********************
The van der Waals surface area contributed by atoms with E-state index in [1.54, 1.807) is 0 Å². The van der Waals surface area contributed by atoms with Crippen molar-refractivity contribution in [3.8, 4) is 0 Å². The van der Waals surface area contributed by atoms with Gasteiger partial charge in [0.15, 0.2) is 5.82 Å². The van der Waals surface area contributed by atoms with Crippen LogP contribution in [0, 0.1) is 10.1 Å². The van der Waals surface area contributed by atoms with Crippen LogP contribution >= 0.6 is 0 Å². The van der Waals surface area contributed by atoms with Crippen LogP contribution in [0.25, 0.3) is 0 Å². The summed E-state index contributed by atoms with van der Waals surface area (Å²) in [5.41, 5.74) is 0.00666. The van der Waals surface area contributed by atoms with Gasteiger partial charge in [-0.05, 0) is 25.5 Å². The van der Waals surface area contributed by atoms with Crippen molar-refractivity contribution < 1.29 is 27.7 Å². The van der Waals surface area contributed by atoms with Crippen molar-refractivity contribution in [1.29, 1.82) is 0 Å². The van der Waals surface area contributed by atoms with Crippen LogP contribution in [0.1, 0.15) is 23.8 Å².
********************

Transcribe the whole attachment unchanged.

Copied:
The van der Waals surface area contributed by atoms with E-state index in [1.54, 1.807) is 0 Å². The van der Waals surface area contributed by atoms with Crippen molar-refractivity contribution in [3.8, 4) is 0 Å². The van der Waals surface area contributed by atoms with Gasteiger partial charge in [0.15, 0.2) is 5.82 Å². The van der Waals surface area contributed by atoms with Crippen LogP contribution in [0, 0.1) is 10.1 Å². The van der Waals surface area contributed by atoms with Crippen LogP contribution >= 0.6 is 0 Å². The van der Waals surface area contributed by atoms with Crippen LogP contribution in [0.25, 0.3) is 0 Å². The summed E-state index contributed by atoms with van der Waals surface area (Å²) in [5.41, 5.74) is 0.00666. The van der Waals surface area contributed by atoms with Gasteiger partial charge in [-0.05, 0) is 25.5 Å². The van der Waals surface area contributed by atoms with Crippen molar-refractivity contribution < 1.29 is 27.7 Å². The van der Waals surface area contributed by atoms with Crippen molar-refractivity contribution in [1.29, 1.82) is 0 Å². The van der Waals surface area contributed by atoms with Crippen LogP contribution in [0.1, 0.15) is 23.8 Å².